Some in the industry have pushed back against suggestions that it is directly responsible for any environmental harm.
A May 2022 letter to the Environmental Protection Agency, signed by many of the biggest companies, said their operations “released” no pollutants. “Bitcoin miners have no emissions whatsoever,” it said. “Associated emissions are a function of electricity generation.”
Nic Carter, a partner at a crypto-focused venture capital firm and a prominent Bitcoin advocate who told The Times he was the letter’s primary author, said he was playing a “language game” when he wrote that Bitcoin mining has no emissions. At the time, he said, he felt the industry was being unfairly singled out.
“Maybe the more sincere point is like, we’re already fully aware of the emissions associated with utilities generating grid power,” he said.
Many academics who study the energy industry said Bitcoin mining was undoubtedly having significant environmental effects.
“They’re adding hundreds of megawatts of new demand when we already face the need to rapidly cut fossil power,” said Jesse Jenkins, a Princeton professor who studies electrical grid emissions.
“If you care about climate change,” he added, “then that’s a problem.”
Flooding Into America
Bitcoin, conceived in 2008, introduced most of the world to the concept of cryptocurrencies. Instead of trusting banks to track the value of accounts, the system publishes transactions on a public ledger called a blockchain. Proponents said that cutting out middlemen would free people from financial institutions, government oversight and fees.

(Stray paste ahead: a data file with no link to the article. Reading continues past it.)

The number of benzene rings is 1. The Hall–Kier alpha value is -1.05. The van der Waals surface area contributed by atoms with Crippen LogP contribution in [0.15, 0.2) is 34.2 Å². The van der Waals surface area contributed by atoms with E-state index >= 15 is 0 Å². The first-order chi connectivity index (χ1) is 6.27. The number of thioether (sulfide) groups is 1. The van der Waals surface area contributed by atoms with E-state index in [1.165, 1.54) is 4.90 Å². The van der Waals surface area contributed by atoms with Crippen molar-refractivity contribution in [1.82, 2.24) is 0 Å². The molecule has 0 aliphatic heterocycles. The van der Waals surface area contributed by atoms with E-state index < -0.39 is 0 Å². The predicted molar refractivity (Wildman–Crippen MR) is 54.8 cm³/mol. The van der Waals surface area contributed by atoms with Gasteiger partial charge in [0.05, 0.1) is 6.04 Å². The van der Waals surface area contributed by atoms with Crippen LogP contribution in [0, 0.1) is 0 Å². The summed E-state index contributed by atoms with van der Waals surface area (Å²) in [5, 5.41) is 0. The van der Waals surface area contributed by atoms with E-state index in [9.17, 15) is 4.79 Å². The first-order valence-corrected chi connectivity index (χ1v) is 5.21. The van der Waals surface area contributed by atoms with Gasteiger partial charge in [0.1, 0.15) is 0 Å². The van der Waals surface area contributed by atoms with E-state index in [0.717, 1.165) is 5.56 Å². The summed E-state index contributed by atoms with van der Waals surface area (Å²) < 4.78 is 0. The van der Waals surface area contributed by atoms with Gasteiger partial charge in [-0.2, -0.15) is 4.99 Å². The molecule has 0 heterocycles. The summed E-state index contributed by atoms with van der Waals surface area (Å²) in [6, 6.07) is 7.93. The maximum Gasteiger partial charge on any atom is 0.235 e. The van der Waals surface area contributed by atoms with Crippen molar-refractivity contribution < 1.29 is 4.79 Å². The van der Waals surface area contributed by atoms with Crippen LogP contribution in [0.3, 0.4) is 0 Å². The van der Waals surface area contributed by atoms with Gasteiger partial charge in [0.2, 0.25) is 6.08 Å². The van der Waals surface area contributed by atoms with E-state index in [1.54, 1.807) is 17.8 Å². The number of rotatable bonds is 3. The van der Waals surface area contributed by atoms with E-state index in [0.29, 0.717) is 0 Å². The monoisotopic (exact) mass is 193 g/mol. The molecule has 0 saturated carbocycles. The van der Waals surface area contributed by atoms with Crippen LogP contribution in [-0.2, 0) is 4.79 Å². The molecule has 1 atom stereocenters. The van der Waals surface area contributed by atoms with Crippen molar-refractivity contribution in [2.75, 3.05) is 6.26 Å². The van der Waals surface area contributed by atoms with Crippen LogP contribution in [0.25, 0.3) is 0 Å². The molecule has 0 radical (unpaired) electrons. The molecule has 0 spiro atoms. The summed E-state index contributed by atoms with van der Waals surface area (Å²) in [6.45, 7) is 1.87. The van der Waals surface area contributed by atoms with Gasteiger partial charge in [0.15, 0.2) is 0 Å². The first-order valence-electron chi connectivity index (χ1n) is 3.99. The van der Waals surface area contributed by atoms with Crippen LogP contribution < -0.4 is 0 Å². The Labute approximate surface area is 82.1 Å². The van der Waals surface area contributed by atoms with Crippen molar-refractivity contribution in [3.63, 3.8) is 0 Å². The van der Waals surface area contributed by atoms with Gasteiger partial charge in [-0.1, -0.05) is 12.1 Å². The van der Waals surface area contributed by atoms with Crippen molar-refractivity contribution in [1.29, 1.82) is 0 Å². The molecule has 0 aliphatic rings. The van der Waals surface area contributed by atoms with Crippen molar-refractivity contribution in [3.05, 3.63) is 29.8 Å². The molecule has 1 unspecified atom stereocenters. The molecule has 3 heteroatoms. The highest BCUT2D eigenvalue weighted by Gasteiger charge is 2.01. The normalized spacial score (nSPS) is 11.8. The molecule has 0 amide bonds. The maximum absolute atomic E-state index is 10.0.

So-called mining is a fundamental part of the system: When a computer guesses correctly, it updates the ledger and collects six and a quarter new Bitcoins. Then the guessing game begins again.
Initially, hobbyists could win with personal computers, but as the value of each Bitcoin soared — from under $1,000 in 2017 to above $60,000 in 2021 — mining increasingly became an industrial endeavor. (The price has since dropped and, as of publication, was roughly $28,000.)
The only way for miners to better their odds is to add computing power, which requires more electricity. But as the number of guesses increases, the algorithm makes the game more difficult. This has created an energy arms race.
The mines’ scale can draw gasps from people in the power industry. A one-megawatt mine consumes more energy each day than a typical U.S. home does in two years. The electricity coursing through a 100-megawatt operation at a given moment could power about half the homes in Cleveland, according to federal data.
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